},
      "totalCount": 12
    }
  }
}

Case 1.4: last + before: paging backward

Lets remember our collection in ascending id order:

SELECT * FROM "cats" ORDER BY "id" ASC;
 id |  name
----+---------
  1 | esther
  2 | cookie
  3 | cookie
  4 | cookie
  5 | dave
  6 | bosco
  7 | frida
  9 | giggles
 10 | jasmine
 11 | jerry
 12 | alice
 13 | iggy
(12 rows)

For paging backward from the end, clients send last and before using the value from startCursor in the previous query.

query {
  cats(last: 3, before: "13") {
    edges {
      cursor
      node {
        id
        name
      }
    }
    totalCount
    pageInfo {
      startCursor
      endCursor
      hasPreviousPage
      hasNextPage
    }
  }
}

To implement this, we flip our WHERE operator to be less than (<), flip our direction to be DESC and then again reverse in the application code.

SELECT *,
  (SELECT count(*) FROM "cats" WHERE "id" > 13) as has_next_page,
  (SELECT COUNT(*) FROM "cats") AS "total_count"
  FROM "cats"
  WHERE "id" < 13
  ORDER BY "id" DESC
  LIMIT 4;

Notes on the SQL statement and how our graphql pagination metadata will be computed

  • hasPreviousPage will use our beyond the limit technique again, but here the results will be reversed
  • hasNextPage here we will use the same techinque as after and first with a similar query (SELECT count(*) FROM "cats" WHERE "id" > 13) as has_next_page,
  • startCursor is the id from the next-to-last row in the SQL results
    • This accounts both for the limit + 1 "peeking" and the double-reversing
  • endCursor is the id from the first row in the results
  • totalCount will use the same subselect/alias technique again

SQL Result

 id |  name   | has_next_page | total_count
----+---------+---------------+-------------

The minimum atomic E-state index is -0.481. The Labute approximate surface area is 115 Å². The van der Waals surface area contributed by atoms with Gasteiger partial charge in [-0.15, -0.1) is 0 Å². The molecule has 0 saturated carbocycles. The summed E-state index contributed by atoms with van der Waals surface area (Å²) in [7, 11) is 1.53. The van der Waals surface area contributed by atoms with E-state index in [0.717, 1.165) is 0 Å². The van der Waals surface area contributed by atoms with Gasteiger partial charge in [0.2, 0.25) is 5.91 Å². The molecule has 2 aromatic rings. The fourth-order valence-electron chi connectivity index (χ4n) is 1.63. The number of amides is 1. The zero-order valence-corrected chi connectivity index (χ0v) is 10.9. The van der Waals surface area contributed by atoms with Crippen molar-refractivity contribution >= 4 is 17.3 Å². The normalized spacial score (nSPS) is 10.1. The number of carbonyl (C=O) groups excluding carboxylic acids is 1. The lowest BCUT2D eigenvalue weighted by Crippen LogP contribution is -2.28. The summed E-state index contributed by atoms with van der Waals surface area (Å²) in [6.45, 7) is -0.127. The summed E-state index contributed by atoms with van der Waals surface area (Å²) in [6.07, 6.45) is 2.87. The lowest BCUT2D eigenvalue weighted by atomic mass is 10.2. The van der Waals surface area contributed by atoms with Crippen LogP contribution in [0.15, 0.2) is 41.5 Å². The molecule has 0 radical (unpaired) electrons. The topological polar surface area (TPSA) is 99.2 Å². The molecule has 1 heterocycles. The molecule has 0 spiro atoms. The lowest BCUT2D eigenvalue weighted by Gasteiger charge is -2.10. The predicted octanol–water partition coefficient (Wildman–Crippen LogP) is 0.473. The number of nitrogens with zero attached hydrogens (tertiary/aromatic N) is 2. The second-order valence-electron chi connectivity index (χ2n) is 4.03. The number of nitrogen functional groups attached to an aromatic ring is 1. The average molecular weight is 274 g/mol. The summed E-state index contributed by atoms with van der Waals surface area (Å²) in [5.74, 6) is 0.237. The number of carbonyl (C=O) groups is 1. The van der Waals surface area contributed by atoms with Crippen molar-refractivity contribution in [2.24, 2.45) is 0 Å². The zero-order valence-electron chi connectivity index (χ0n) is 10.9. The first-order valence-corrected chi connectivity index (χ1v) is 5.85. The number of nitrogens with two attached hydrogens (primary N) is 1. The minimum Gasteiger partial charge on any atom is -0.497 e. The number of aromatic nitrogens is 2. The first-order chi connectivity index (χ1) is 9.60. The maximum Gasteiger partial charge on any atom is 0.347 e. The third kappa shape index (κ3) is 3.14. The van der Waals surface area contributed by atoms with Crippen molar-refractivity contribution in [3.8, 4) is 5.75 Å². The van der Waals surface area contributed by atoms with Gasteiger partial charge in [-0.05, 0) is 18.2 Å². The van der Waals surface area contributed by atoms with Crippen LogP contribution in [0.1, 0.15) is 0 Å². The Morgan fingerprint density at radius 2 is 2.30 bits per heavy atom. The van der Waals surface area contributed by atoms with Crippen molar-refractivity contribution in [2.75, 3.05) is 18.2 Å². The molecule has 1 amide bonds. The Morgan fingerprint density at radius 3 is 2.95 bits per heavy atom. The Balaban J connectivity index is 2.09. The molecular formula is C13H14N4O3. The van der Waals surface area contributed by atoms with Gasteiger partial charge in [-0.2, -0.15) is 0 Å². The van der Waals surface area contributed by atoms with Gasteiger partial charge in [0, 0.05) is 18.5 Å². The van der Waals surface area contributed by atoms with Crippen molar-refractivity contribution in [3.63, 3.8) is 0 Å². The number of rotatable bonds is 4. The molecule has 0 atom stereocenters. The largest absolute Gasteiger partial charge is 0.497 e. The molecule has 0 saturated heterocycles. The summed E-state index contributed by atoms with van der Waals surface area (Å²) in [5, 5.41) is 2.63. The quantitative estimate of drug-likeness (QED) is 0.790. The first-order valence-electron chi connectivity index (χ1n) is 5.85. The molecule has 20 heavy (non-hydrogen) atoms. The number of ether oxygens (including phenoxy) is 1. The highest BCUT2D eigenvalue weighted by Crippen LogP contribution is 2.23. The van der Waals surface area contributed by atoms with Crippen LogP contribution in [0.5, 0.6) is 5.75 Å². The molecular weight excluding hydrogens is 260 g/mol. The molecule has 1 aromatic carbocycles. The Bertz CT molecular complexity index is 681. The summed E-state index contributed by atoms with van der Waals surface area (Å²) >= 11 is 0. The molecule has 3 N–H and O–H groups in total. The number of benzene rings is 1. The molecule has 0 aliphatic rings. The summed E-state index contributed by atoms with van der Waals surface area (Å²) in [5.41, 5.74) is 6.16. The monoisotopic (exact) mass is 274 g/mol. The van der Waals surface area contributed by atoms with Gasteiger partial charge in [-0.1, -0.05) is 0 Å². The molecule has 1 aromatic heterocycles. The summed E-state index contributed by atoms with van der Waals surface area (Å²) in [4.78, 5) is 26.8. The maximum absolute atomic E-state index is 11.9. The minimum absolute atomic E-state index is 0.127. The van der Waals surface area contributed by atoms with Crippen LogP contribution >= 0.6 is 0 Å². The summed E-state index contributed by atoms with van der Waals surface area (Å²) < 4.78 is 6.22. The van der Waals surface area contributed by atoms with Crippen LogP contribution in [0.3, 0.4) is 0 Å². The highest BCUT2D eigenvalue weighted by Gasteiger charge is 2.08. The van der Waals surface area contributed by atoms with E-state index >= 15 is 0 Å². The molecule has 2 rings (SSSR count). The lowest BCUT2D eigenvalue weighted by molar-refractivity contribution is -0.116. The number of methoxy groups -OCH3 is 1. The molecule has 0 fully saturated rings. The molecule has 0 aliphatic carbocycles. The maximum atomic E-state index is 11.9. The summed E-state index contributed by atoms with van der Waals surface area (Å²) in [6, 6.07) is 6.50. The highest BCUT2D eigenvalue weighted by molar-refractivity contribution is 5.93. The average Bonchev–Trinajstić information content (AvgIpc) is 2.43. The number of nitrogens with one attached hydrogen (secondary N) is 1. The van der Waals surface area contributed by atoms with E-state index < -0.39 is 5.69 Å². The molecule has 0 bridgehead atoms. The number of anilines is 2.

12 | alice   |             0 |          12
 11 | jerry   |             0 |          12
 10 | jasmine |             0 |          12
  9 | giggles |             0 |          12
(4 rows)

GraphQL response

{
  "data": {
    "cats": {
      "edges": [
        {
          "cursor": "10",
          "node": {
            "id": 10,
            "name": "jasmine"
          }
        },
        {
          "cursor": "11",
          "node": {
            "id": 11,
            "name": "jerry"
          }
        },
        {
          "cursor": "12",
          "node": {
            "id": 12,
            "name": "alice"
          }
        }
      ],
      "pageInfo": {
        "endCursor": "12",
        "hasNextPage": false,
        "hasPreviousPage": true,
        "startCursor": "10"
      },
      "totalCount": 12
    }
  }
}

Part 2: Handling client-specified order

Case 2.1: first + sortBy

When your GraphQL clients need to specify the order of results, we have extra complexity to manage.

query {
  cats(first: 3, sortBy: "name", sortOrder: ascending) {
    edges {
      cursor
      node {
        id
        name
      }
    }
    totalCount
    pageInfo {
      startCursor
      endCursor
      hasPreviousPage
      hasNextPage
    }
  }
}

Here we need to map the GraphQL parameters to our ORDER BY clause which is straightforward.

SELECT * FROM "cats" ORDER BY "name" ASC LIMIT 3;
----+--------
 12 | alice
  6 | bosco
  3 | cookie

We can see our results are in the correct order. However, we do have 3 cats named cookie. We happened to get cookie 3 in this result, but that's not guaranteed to always be the case. To ensure consistent results, we should add a secondary sort.

SELECT * FROM "cats" ORDER BY "name" ASC, "id" ASC LIMIT 3;
 id |  name
----+--------
 12 | alice
  6 | bosco
  2 | cookie

Here we'll always get cookie 2 in this page (assuming an unchanged data set).

Paging forward with ordering

Lets remember our collection in name order by both name and id for consistency.

SELECT * FROM "cats" ORDER BY "name" ASC, "id" ASC;
 id |  name
----+---------
 12 | alice
  6 | bosco
  2 | cookie
  3 | cookie
  4 | cookie
  5 | dave
  1 | esther
  7 | frida
  9 | giggles
 13 | iggy
 10 | jasmine
 11 | jerry
(12 rows)

When it comes time to query the second page of these results, we need a way to express "when sorted by name ascending, I need the results that come after X" where X is the endCursor from the first page. One way to do this is to make an extra query by the id from the cursor to get that cat's name, and use that in our WHERE clause.

query {
  cats(first: 3, after: "2", sortBy: "name", sortOrder: ascending) {
    edges {
      cursor
      node {
        id
        name
      }
    }
    totalCount
    pageInfo {
      startCursor